978-0-262-23134-3 / 9780262231343

Markets or Governments: Choosing Between Imperfect Alternatives (A RAND Corporation Research Study)


Publisher:MIT Press



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About the book:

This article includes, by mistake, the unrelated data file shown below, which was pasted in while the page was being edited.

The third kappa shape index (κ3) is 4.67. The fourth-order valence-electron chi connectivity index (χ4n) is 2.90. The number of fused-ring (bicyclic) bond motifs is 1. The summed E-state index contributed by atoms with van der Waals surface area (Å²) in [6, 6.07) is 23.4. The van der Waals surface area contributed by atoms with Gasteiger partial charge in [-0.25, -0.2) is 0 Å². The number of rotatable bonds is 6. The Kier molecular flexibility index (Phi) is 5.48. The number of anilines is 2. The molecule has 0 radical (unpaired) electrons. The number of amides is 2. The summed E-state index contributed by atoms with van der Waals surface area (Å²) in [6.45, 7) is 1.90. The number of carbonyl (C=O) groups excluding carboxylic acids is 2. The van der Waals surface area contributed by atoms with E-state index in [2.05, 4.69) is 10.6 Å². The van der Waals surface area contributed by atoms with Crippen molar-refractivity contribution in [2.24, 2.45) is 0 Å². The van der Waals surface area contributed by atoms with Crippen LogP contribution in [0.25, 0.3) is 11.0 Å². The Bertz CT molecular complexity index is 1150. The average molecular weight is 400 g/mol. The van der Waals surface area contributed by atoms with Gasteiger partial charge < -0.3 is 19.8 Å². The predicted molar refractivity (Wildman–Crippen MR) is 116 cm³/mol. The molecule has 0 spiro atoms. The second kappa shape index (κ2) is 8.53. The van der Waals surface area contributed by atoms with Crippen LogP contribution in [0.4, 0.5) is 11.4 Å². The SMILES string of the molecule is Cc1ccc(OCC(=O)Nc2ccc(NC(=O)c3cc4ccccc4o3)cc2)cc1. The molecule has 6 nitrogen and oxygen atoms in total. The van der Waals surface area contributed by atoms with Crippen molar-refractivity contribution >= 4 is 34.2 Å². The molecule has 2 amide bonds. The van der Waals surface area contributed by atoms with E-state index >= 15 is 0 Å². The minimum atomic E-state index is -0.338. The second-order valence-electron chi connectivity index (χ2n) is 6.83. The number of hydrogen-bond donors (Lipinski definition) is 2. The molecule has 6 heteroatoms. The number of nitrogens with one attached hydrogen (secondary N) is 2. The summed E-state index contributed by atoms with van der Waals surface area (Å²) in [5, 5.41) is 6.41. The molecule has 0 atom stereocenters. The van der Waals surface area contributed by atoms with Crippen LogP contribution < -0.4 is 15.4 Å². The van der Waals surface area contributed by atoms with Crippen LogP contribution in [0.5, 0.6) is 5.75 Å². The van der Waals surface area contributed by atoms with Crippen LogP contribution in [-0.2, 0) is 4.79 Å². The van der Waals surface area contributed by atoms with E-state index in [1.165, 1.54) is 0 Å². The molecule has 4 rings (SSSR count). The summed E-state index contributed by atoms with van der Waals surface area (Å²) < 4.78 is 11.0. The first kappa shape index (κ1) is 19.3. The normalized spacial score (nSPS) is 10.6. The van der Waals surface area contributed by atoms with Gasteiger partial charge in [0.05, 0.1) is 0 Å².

Economic studies historically have either extolled the virtues of perfect markets or decried the market's shortcomings, proposing that governments correct market failure. This book proposes as a counterweight to these views a theory of nonmarket failure, and examines in great detail the shortcomings of government efforts to replace or to regulate markets. It is an unusually thorough analysis that can be used to make more systematic comparisons between markets and governments and to arrive at more intelligent choices between them.After reviewing the existing theory of market shortcomings, Wolf develops a parallel framework for analyzing the shortcomings of government, elaborating the inherent characteristics of government operations and the problems they present. He then considers how these predictable types of nonmarket failure can be taken into account in improving the formulation of public policy. And he compares market and nonmarket alternatives, both in their theoretical and empirical aspects.Wolf concludes that, while both markets and governments have inherent shortcomings, and the choice between them is never a pure one (real-world situations always involve some combination of the two alternatives), markets do a better job than governments. They are more efficient according to both static and dynamic criteria. With respect to equity and other non-efficiency considerations, however, both markets and governments have strengths and weaknesses. Finally, Wolf points out that government can play an important role in improving and extending the functioning of markets. And, perhaps most controversially, he argues that market forces themselves can play an important role in improving thefunctioning of government. They can reduce the incidence of nonmarket failure by injecting market incentives into government operations.Charles Wolf, Jr. is Dean of the RAND Graduate School of Policy Studies and director of the RAND Corporation's Research Program in International Economic Policy. He was chairman of RAND's Economics Department for 12 years, and has written widely in the fields of economics, defense policy, and foreign policy. A RAND Corporation Research Study.

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